At Supernova 2007, several of us engaged Andrew Keen over his controversial book "The Cult of the Amateur." I will admit to not yet having read the book. Reviews in the blogosphere are scathing, but of course the book is entirely critical of the blogosphere so that's not too unexpected.
However, one of the things Keen said he worries about is what he calls the "scarcity of talent." He believes the existing "professional" media system did a good enough job at encouraging, discovering and promoting the talent that's out there, and so the world doesn't get more than slush with all the new online media. The amount of talent he felt, was very roughly constant.
I presented one interesting counter to this concept. I am from Canada. As you probably know, we excel at Hockey. Per capita certainly, and often on an absolute scale, Canada will beat any other nation in Hockey. This is only in part because of the professional leagues. We all play hockey when we are young, and this has no formal organization. The result is more talented players arise. The same is true for the USA in Baseball but not in Soccer, and so on.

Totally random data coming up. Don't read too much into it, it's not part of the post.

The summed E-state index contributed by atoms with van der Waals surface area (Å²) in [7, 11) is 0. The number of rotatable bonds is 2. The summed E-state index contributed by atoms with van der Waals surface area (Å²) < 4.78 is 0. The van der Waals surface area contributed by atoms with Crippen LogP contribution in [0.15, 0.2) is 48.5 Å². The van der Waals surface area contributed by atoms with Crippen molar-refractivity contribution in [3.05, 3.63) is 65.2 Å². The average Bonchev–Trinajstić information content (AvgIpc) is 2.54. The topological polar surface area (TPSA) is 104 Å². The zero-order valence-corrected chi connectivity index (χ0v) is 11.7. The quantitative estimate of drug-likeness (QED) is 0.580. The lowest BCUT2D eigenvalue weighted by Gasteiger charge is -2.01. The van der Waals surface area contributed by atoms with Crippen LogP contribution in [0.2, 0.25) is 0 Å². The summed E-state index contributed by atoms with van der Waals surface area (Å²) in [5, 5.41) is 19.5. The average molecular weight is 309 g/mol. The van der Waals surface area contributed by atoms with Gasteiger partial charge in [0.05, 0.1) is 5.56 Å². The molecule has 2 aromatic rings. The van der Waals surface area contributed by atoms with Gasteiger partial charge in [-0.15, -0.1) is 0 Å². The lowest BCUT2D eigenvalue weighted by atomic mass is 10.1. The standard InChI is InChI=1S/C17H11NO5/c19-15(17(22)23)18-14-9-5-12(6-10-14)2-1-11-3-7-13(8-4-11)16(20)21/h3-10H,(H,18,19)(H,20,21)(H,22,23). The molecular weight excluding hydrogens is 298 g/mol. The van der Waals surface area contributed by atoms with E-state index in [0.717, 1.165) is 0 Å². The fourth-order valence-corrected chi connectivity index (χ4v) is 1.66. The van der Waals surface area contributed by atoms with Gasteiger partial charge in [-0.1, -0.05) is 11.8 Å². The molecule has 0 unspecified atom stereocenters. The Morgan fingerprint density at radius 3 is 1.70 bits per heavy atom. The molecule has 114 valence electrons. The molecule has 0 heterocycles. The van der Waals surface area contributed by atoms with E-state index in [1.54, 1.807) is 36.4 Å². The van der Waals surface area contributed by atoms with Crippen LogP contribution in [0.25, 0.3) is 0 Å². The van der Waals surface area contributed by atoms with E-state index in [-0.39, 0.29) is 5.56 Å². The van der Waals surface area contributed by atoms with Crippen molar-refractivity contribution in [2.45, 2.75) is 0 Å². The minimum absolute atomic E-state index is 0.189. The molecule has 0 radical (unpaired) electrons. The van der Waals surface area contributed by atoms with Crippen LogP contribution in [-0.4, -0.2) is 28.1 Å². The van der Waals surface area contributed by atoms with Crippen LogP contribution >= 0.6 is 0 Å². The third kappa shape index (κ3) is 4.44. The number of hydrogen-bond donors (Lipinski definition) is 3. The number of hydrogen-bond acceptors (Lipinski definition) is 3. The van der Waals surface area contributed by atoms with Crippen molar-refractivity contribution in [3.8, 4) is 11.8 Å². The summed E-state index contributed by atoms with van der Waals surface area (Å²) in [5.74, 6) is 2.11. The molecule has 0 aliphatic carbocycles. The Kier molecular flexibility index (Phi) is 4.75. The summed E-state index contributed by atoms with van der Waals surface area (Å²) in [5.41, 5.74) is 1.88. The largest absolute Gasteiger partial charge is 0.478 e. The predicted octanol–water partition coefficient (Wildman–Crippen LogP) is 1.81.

This suggest that however much one might view YouTube as a vaster wasteland of terrible video, the existence of things like YouTube will eventually generate more and better videographers, and the world will be richer for it, at least if the world wants videographers. One could argue this just takes them away from something else but I doubt that accounts for all of it.